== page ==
Pixabay Pixabay
Fatherly Forum

Why The Greatest Gift I Can Give My Son Is His Chin

The following was syndicated from The Huffington Post as a part of The Daddy Diaries for The Fatherly Forum, a community of parents and influencers with insights about work, family, and life. If you’d like to join the Forum, drop us a line at [email protected].

I’m not sure what’s more disturbing: the news that babies are born with 300 bones and yet as adults, we only have 206; or the fact that I learned that from a Snapple cap.

But as a man of science, I had to find out why. It freaks me out to think that as I watch Lev, he is simultaneously growing and losing bones. (Mystery solved: it’s not that bones disappear, but they fuse together. Ergo, one has to mind junior’s fontanel — it’s still soft. Which is why babies shouldn’t do headstands.) If you’re like me, you spend most of your time sitting around pondering such mysteries. How did life originate? What is the identity of dark matter? Why do humans have chins?

Since both Lev and I were born with Kirk Douglas jawlines, I tend to focus more on life’s chin-related questions. Not because it’s easier than figuring out the meaning of quantum entanglement or how dark energy drives cosmic acceleration, but because a chin says a lot about a man. For one thing, it says you are human. Next time you’re at the zoo, notice that no other animal, other than the elephant, has a chin. Why is that?

An anthropologist in the Department of Orthodontics at the University of Iowa’s College of Dentistry came to the conclusion that we got our chins as a leftover result of our faces getting smaller as we evolved from archaic Homo sapiens to hipsters. Of course, this also happened to correlate with the rise of Brooklyn as a brand and the trend towards everyone growing a lumberjack beard, which has obscured many chins. But not Lev’s. As he doesn’t shave yet, I am able to observe his chin carefully, and notice how it looks like a Xerox of mine.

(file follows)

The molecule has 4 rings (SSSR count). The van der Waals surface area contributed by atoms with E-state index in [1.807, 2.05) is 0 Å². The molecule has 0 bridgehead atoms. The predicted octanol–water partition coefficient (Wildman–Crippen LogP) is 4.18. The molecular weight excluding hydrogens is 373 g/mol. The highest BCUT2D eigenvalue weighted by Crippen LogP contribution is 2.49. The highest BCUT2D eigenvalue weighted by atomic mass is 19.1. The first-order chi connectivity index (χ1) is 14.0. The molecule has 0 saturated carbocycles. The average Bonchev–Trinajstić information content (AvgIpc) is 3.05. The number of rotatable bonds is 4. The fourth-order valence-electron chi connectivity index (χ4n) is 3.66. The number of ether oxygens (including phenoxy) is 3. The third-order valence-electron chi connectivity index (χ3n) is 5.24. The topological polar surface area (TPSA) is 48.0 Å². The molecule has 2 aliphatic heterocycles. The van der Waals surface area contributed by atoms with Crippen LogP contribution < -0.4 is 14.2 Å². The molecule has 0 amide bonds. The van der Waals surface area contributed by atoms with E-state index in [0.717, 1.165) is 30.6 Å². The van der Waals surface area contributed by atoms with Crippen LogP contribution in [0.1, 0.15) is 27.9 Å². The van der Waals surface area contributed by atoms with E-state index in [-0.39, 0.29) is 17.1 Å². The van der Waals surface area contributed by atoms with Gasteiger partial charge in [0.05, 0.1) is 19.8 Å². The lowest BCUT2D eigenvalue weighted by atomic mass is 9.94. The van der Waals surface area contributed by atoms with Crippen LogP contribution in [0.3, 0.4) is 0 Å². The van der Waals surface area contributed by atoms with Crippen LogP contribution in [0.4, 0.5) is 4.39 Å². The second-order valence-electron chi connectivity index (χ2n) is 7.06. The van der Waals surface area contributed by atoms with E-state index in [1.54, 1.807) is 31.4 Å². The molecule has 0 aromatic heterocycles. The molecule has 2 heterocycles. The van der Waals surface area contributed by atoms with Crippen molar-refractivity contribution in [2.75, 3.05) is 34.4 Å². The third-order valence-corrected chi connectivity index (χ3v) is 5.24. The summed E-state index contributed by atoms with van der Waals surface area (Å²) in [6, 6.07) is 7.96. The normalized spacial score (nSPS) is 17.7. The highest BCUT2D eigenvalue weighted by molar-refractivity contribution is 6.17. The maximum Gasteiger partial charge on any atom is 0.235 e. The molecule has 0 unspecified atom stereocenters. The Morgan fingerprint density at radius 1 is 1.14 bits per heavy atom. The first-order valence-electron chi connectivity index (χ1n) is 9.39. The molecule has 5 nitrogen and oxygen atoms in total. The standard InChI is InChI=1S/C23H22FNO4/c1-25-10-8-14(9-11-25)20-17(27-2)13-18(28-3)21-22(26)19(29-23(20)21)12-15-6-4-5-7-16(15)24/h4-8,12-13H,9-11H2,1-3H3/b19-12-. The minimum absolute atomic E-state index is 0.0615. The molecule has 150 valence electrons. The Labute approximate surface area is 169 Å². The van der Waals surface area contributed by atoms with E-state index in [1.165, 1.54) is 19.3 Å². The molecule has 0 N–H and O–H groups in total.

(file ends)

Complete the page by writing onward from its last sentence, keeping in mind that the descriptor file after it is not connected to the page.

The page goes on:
It freaks me out to think that as I watch Lev, he is simultaneously growing and losing bones.

Some people say that the love you feel for your child is the ultimate form of narcissism, to which I say, “I’m sorry, did you say something? I was just distracted by my reflection in the mirror.” As a species, we got our chins as a result of our head size shrinking, but Lev’s chin is growing (along with the rest of him). At this rate, by the time of his bar mitzvah, Lev’s jaw should be roughly the size and shape of a Christmas ham.

While I may not leave Lev a mansion and a yacht, perhaps I have endowed him with something more valuable. According to scientists who study attractiveness, strong male chins both attract mates and predict future professional success. On the other hand, if you’re one of those chinless wonders, keep your chin up. Darwin may be dead but evolution hasn’t stopped, and who knows what our chins will look like in a few millennia?

In the meantime, one of the cutest things Lev does is to grab my chin and squeeze it. Perhaps he does this out of the unconscious recognition that we have very similar looking chins. Regardless, until you’ve had your chin massaged by your own personal mini-me, don’t knock it.

On the other hand, sometimes in the midst of him rubbing my chin, I close my eyes in a state of bliss and then he reaches out and whacks me in the face. As a boxer, I try not to take anything on the chin, because, like falling in love, it’s the punch you don’t see coming that knocks you out.

But even if his tiny fists manhandle my face, these are fascinating, profound, intimate moments: he reaches out and beats me lightly about the jaw line, and I smile back at him. He’s exploring the movement of his hands in space, his depth perception, hand to eye coordination, and perhaps working out his unconscious oedipal complex. He hits hard for his size, but I wouldn’t trade these gleeful beat-downs for all the tea in China.

Not by the hair of my chinny chin chin.

Dimitri Ehrlich is a multi-platinum selling songwriter and the author of 2 books. His writing has appeared in the New York Times, Rolling Stone, Spin, and Interview Magazine, where he served as music editor for many years.